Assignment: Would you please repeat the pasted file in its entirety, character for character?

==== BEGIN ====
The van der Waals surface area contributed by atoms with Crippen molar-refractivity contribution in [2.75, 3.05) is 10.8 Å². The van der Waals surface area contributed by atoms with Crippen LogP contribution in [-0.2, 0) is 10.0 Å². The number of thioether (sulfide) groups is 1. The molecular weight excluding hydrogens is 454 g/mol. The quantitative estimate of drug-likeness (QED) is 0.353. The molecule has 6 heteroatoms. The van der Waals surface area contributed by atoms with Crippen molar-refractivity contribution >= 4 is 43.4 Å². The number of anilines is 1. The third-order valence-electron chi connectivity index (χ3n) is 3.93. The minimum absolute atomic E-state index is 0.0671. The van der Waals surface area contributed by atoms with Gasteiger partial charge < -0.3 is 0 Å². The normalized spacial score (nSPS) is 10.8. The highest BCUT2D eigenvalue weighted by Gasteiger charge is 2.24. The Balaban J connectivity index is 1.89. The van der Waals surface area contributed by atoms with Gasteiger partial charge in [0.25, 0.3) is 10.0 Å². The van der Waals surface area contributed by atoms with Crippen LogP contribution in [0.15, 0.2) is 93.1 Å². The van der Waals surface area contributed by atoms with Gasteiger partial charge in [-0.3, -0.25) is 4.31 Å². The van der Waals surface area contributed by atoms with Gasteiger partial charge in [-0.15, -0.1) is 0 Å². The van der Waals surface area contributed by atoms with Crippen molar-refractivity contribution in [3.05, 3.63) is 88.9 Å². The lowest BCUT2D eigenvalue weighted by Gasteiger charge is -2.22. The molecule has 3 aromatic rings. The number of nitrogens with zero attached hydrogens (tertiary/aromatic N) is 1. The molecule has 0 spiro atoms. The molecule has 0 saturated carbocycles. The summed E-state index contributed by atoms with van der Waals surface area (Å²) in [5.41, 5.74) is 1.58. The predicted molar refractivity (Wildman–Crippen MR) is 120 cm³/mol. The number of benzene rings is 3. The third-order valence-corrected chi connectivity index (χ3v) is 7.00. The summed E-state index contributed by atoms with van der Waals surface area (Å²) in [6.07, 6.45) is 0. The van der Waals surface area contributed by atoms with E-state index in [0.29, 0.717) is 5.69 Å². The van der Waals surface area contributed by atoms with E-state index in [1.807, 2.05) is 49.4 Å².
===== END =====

The van der Waals surface area contributed by atoms with Crippen molar-refractivity contribution in [2.75, 3.05) is 10.8 Å². The van der Waals surface area contributed by atoms with Crippen LogP contribution in [-0.2, 0) is 10.0 Å². The number of thioether (sulfide) groups is 1. The molecular weight excluding hydrogens is 454 g/mol. The quantitative estimate of drug-likeness (QED) is 0.353. The molecule has 6 heteroatoms. The van der Waals surface area contributed by atoms with Crippen molar-refractivity contribution >= 4 is 43.4 Å². The number of anilines is 1. The third-order valence-electron chi connectivity index (χ3n) is 3.93. The minimum absolute atomic E-state index is 0.0671. The van der Waals surface area contributed by atoms with Gasteiger partial charge < -0.3 is 0 Å². The normalized spacial score (nSPS) is 10.8. The highest BCUT2D eigenvalue weighted by Gasteiger charge is 2.24. The Balaban J connectivity index is 1.89. The van der Waals surface area contributed by atoms with Gasteiger partial charge in [0.25, 0.3) is 10.0 Å². The van der Waals surface area contributed by atoms with Crippen LogP contribution in [0.15, 0.2) is 93.1 Å². The van der Waals surface area contributed by atoms with Gasteiger partial charge in [-0.3, -0.25) is 4.31 Å². The van der Waals surface area contributed by atoms with Gasteiger partial charge in [-0.15, -0.1) is 0 Å². The van der Waals surface area contributed by atoms with Crippen molar-refractivity contribution in [3.05, 3.63) is 88.9 Å². The lowest BCUT2D eigenvalue weighted by Gasteiger charge is -2.22. The molecule has 3 aromatic rings. The number of nitrogens with zero attached hydrogens (tertiary/aromatic N) is 1. The molecule has 0 spiro atoms. The molecule has 0 saturated carbocycles. The summed E-state index contributed by atoms with van der Waals surface area (Å²) in [5.41, 5.74) is 1.58. The predicted molar refractivity (Wildman–Crippen MR) is 120 cm³/mol. The number of benzene rings is 3. The third-order valence-corrected chi connectivity index (χ3v) is 7.00. The summed E-state index contributed by atoms with van der Waals surface area (Å²) in [6.07, 6.45) is 0. The van der Waals surface area contributed by atoms with E-state index in [0.29, 0.717) is 5.69 Å². The van der Waals surface area contributed by atoms with E-state index in [1.807, 2.05) is 49.4 Å².